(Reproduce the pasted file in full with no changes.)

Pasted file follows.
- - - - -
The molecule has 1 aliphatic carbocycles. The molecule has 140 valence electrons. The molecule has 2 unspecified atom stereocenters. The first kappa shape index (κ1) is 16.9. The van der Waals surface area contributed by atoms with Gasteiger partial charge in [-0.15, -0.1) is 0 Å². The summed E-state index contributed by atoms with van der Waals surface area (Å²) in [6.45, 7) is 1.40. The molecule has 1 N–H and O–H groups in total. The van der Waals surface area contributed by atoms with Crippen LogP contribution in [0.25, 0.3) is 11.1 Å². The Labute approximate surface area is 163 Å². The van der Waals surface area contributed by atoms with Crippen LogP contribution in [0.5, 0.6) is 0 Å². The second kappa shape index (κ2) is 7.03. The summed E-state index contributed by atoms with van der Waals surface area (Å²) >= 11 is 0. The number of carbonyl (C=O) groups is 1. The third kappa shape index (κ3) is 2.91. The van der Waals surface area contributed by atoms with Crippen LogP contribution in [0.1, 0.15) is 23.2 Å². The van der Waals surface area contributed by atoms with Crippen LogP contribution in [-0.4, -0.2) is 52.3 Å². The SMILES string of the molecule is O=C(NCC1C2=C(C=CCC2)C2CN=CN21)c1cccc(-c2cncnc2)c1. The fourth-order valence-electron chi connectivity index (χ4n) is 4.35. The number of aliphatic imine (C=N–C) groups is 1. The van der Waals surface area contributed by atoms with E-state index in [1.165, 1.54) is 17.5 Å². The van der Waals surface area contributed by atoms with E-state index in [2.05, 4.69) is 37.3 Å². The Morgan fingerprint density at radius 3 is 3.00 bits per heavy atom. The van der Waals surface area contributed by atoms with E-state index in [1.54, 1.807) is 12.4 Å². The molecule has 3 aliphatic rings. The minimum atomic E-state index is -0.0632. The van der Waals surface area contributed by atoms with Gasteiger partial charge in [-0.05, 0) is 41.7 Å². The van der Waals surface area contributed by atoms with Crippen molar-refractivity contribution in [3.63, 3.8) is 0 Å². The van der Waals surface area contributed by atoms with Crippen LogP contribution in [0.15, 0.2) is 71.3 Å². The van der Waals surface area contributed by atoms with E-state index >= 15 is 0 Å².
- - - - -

The molecule has 1 aliphatic carbocycles. The molecule has 140 valence electrons. The molecule has 2 unspecified atom stereocenters. The first kappa shape index (κ1) is 16.9. The van der Waals surface area contributed by atoms with Gasteiger partial charge in [-0.15, -0.1) is 0 Å². The summed E-state index contributed by atoms with van der Waals surface area (Å²) in [6.45, 7) is 1.40. The molecule has 1 N–H and O–H groups in total. The van der Waals surface area contributed by atoms with Crippen LogP contribution in [0.25, 0.3) is 11.1 Å². The Labute approximate surface area is 163 Å². The van der Waals surface area contributed by atoms with Crippen LogP contribution in [0.5, 0.6) is 0 Å². The second kappa shape index (κ2) is 7.03. The summed E-state index contributed by atoms with van der Waals surface area (Å²) >= 11 is 0. The number of carbonyl (C=O) groups is 1. The third kappa shape index (κ3) is 2.91. The van der Waals surface area contributed by atoms with Crippen LogP contribution in [0.1, 0.15) is 23.2 Å². The van der Waals surface area contributed by atoms with Crippen LogP contribution in [-0.4, -0.2) is 52.3 Å². The SMILES string of the molecule is O=C(NCC1C2=C(C=CCC2)C2CN=CN21)c1cccc(-c2cncnc2)c1. The fourth-order valence-electron chi connectivity index (χ4n) is 4.35. The number of aliphatic imine (C=N–C) groups is 1. The van der Waals surface area contributed by atoms with E-state index in [1.165, 1.54) is 17.5 Å². The van der Waals surface area contributed by atoms with E-state index in [2.05, 4.69) is 37.3 Å². The Morgan fingerprint density at radius 3 is 3.00 bits per heavy atom. The van der Waals surface area contributed by atoms with E-state index in [1.54, 1.807) is 12.4 Å². The molecule has 3 aliphatic rings. The minimum atomic E-state index is -0.0632. The van der Waals surface area contributed by atoms with Gasteiger partial charge in [-0.05, 0) is 41.7 Å². The van der Waals surface area contributed by atoms with Crippen molar-refractivity contribution in [3.63, 3.8) is 0 Å². The van der Waals surface area contributed by atoms with Crippen LogP contribution in [0.15, 0.2) is 71.3 Å². The van der Waals surface area contributed by atoms with E-state index >= 15 is 0 Å².